A cosmologist has created a mathematical model that he says shows space-time, contrary to common wisdom, did not begin with the Big Bang. Instead, the model suggests a universe pretty much like the one we live in today existed before the event, except it was contracting instead of expanding. If ever proven, the idea could force a complete rethinking of the origins of the cosmos and perhaps even open a doorway to an endless future.

Some cosmologists think that our universe has been cycling through an endless series of big bangs and big crunches. If so, it implies the universe is doomed to repeat the same thing over and over. A new study, however, suggests that with each big bang, the universe mostly forgets its past and starts anew.

Details of what the universe was like before the big bang may be forever lost to us, according to a new analysis. Einstein's theory of gravity, general relativity, describes the evolution of the cosmos but breaks down at the moment of the big bang, preventing researchers from understanding its origins. To glimpse behind the veil, a researcher has applied a speculative theory that treats the universe as pixellated into tiny atom-like units of space and time. His findings suggest that experiments would never be sensitive enough to fully reconstruct the state of the universe before the bang.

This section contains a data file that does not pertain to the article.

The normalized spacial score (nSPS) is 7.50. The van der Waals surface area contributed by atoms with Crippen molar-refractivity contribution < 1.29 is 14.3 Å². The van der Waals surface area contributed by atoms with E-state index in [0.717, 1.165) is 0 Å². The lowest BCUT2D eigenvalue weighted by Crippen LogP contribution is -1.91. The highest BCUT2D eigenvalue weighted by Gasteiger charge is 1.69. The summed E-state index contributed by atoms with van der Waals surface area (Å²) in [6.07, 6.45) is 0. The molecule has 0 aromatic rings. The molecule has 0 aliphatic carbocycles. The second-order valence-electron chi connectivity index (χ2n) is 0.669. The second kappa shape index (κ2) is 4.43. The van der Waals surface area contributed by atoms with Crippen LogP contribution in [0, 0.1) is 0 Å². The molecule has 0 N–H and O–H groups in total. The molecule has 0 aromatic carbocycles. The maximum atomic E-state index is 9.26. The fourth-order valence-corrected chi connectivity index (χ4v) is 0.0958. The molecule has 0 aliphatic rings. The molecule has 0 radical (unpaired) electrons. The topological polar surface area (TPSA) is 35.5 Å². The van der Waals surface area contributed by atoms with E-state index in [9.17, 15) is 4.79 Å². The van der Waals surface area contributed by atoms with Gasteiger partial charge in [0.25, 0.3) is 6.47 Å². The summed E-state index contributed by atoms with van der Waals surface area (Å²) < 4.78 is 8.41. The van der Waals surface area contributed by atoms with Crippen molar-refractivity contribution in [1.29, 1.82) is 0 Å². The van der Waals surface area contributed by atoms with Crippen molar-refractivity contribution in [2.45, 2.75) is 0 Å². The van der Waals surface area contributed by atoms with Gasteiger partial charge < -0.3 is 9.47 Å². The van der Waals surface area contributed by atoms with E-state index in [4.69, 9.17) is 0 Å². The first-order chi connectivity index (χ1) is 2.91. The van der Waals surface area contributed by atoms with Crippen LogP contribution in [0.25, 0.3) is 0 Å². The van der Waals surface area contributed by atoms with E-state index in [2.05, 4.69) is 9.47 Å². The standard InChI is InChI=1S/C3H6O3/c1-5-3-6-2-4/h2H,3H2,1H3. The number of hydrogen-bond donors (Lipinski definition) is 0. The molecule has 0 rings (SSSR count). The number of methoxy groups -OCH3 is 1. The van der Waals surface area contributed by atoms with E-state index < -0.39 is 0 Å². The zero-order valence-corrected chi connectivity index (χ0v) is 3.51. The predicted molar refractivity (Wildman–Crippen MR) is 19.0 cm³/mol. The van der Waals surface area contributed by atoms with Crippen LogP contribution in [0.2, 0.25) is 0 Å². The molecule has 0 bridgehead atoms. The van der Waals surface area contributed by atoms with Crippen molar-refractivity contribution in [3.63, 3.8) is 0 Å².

"If that is the case, then we're not able to determine the precise origin of the universe. It would always remain a philosophical scenario" - Martin Bojowald, theoretical physicist of Pennsylvania State University in University Park.

Another universe may have existed before the Big Bang. According to calculations using Loop Quantum Gravity, which attempts to reconcile the incompatible theories of quantum mechanics and Einsteins general relativity, our Universe was created after an earlier universe collapsed. Scientists are calling this new theory the Big Bounce.

Title: The return of a static universe and the end of cosmology Authors; Lawrence M. Krauss, Robert J. Scherrer (Version v3)

We demonstrate that as we extrapolate the current CDM universe forward in time, all evidence of the Hubble expansion will disappear, so that observers in our island universe will be fundamentally incapable of determining the true nature of the universe, including the existence of the highly dominant vacuum energy, the existence of the CMB, and the primordial origin of light elements. With these pillars of the modern Big Bang gone, this epoch will mark the end of cosmology and the return of a static universe. In this sense, the coordinate system appropriate for future observers will perhaps fittingly resemble the static coordinate system in which the de Sitter universe was first presented.

We will never explain the cosmos by taking on faith either divinity or physical laws. True meaning is to be found within nature Scientists are slowly waking up to an inconvenient truth - the universe looks suspiciously like a fix. The issue concerns the very laws of nature themselves. For 40 years, physicists and cosmologists have been quietly collecting examples of all too convenient "coincidences" and special features in the underlying laws of the universe that seem to be necessary in order for life, and hence conscious beings, to exist. Change any one of them and the consequences would be lethal. Fred Hoyle, the distinguished cosmologist, once said it was as if "a super- intellect has monkeyed with physics".